Professional Learning

Ongoing, educator-driven professional learning is essential when developing a proficiency-based learning system, just as it is when continuing to reflect on and refine its design. When a district or school begins the planning process, professional development should focus on the goals and design of the system—what it will mean for students and educators, and how it will need to work.

Once the plan is in place, successful implementation will require a significant amount of coordination and collaboration among school leaders, teachers and other staff members. Perhaps the most empowering, effective and sustainable model of ongoing professional learning is the professional learning group—small teams of teachers who meet regularly in content-area or grade-level groups to discuss, develop and refine their proficiency-based curricula, instructional practices and assessment strategies. If high-functioning professional learning groups are already in place, your district or school will have a significant advantage when it comes to implementing your proficiency-based system. If your school has not yet created a collaborative, educator-driven professional-development program, we strongly recommend making the establishment of professional learning groups a top priority.

The following resources will help support ongoing professional learning in your district or school:

  • Harnessing Teacher Knowledge: A Guide to Developing School-Based Systems for Professional Learning and Planning. Developed by the Great Schools Partnership, Harnessing Teacher Knowledge is a comprehensive suite of resources designed to help school administrators and teacher leaders engage in a thoughtful self-assessment process as they work toward creating a high-functioning professional learning and planning culture in their school.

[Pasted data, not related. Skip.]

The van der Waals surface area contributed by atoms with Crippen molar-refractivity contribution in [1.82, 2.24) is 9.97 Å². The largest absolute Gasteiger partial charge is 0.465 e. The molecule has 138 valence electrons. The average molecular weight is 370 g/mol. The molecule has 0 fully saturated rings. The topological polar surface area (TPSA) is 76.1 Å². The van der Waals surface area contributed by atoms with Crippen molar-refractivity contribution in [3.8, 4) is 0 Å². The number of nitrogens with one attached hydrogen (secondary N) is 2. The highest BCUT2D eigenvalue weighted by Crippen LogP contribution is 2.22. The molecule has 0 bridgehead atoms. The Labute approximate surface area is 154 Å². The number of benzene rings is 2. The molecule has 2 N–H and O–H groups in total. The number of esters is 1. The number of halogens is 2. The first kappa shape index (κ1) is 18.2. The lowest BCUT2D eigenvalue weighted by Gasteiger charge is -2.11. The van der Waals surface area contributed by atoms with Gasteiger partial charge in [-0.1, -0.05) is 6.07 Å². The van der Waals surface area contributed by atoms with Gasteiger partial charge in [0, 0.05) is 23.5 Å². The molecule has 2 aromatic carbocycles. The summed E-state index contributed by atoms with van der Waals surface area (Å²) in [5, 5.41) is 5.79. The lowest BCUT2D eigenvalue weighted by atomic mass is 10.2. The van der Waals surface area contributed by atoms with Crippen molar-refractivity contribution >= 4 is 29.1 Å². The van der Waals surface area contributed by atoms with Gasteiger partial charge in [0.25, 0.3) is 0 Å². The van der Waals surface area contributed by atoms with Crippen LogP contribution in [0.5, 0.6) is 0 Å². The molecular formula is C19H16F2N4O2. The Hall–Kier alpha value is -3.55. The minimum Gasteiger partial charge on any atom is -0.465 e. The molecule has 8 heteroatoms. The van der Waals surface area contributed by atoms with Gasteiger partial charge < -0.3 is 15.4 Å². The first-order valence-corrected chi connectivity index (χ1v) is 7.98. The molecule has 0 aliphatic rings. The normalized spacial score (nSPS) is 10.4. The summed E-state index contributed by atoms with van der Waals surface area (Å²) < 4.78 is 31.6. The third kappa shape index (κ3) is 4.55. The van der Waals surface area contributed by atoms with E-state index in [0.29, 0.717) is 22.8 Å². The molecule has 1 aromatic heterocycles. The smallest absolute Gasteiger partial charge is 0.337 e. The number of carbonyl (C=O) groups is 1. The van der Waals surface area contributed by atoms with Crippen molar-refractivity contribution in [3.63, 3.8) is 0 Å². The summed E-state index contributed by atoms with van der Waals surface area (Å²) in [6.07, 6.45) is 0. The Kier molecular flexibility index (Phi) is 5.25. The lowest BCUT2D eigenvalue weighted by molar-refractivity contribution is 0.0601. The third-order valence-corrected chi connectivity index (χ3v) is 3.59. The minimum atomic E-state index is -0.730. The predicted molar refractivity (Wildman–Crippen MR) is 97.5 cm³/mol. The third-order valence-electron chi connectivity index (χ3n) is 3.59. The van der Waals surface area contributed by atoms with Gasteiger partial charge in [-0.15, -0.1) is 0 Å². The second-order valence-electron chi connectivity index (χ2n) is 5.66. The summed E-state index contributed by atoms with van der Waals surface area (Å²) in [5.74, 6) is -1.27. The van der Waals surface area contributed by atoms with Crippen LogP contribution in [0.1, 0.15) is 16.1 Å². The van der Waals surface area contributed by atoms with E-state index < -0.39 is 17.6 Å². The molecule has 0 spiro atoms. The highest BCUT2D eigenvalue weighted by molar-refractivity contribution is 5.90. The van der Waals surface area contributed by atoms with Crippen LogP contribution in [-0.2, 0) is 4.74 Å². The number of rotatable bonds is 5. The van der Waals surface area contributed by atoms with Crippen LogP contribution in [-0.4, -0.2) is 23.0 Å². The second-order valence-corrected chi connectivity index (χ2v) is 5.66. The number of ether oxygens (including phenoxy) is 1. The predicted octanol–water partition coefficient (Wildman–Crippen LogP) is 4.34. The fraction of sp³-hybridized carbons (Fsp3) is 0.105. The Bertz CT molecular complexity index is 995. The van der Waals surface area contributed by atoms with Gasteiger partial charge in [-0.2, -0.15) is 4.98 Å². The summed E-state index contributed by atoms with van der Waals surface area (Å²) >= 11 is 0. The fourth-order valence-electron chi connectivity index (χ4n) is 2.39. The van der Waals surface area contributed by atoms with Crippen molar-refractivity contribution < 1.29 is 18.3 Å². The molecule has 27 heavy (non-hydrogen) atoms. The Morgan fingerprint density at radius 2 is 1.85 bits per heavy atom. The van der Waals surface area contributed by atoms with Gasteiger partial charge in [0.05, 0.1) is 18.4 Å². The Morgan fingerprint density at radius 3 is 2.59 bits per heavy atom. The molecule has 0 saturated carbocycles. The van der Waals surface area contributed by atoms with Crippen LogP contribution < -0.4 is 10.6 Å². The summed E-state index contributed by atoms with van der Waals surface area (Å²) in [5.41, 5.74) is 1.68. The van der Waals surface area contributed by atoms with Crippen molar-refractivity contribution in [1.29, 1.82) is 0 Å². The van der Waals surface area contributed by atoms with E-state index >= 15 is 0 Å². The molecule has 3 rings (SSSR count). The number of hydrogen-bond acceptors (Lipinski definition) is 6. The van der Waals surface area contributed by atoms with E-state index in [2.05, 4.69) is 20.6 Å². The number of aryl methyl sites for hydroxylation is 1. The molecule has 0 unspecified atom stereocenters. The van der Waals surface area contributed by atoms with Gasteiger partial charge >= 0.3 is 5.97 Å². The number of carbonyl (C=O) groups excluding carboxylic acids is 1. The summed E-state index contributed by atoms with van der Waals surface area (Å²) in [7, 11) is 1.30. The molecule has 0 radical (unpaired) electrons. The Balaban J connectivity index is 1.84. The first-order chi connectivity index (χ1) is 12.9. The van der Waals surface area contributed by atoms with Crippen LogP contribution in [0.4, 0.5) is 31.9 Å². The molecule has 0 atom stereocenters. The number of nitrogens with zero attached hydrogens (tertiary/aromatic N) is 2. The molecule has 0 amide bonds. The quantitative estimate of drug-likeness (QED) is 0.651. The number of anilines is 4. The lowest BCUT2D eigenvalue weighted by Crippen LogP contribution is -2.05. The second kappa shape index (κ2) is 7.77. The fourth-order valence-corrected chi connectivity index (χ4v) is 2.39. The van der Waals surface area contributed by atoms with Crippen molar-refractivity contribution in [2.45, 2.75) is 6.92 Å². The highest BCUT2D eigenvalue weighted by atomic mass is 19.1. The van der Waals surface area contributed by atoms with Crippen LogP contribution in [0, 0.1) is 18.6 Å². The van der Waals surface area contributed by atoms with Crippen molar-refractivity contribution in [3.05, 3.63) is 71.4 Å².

• Global Best Practices, Dimension 1.8. Developed by the Great Schools Partnership for the New England Secondary School Consortium, Global Best Practices is an internationally benchmarked self-assessment tool for secondary schools. Dimension 1.8 addresses professional development.
  • What Are Professional Learning Communities (PLCs)? A briefing for New England's education leaders.
  • Learning Forward. A Professional Learning Association initiative, Learning Forward believes every educator should engage in effective professional learning every day so every student achieves. The website features numerous professional development resources that support professional learning groups.
  • Status of Professional Learning Reports. Launched in 2008 by National Staff Development Council and the Stanford Center for Opportunity Policy in Education, the Status of Professional Learning research study aims to measure the effectiveness of professional learning in the United States.
  • All Things PLC. All Things PLC is a collaborative, objective resource for educators and administrators who are committed to enhancing student achievement through professional learning groups.
  • School Reform Initiative. This initiative works to create transformational learning communities fiercely committed to educational equity and excellence. Educators will find a variety of resources and protocols for professional learning groups on this website.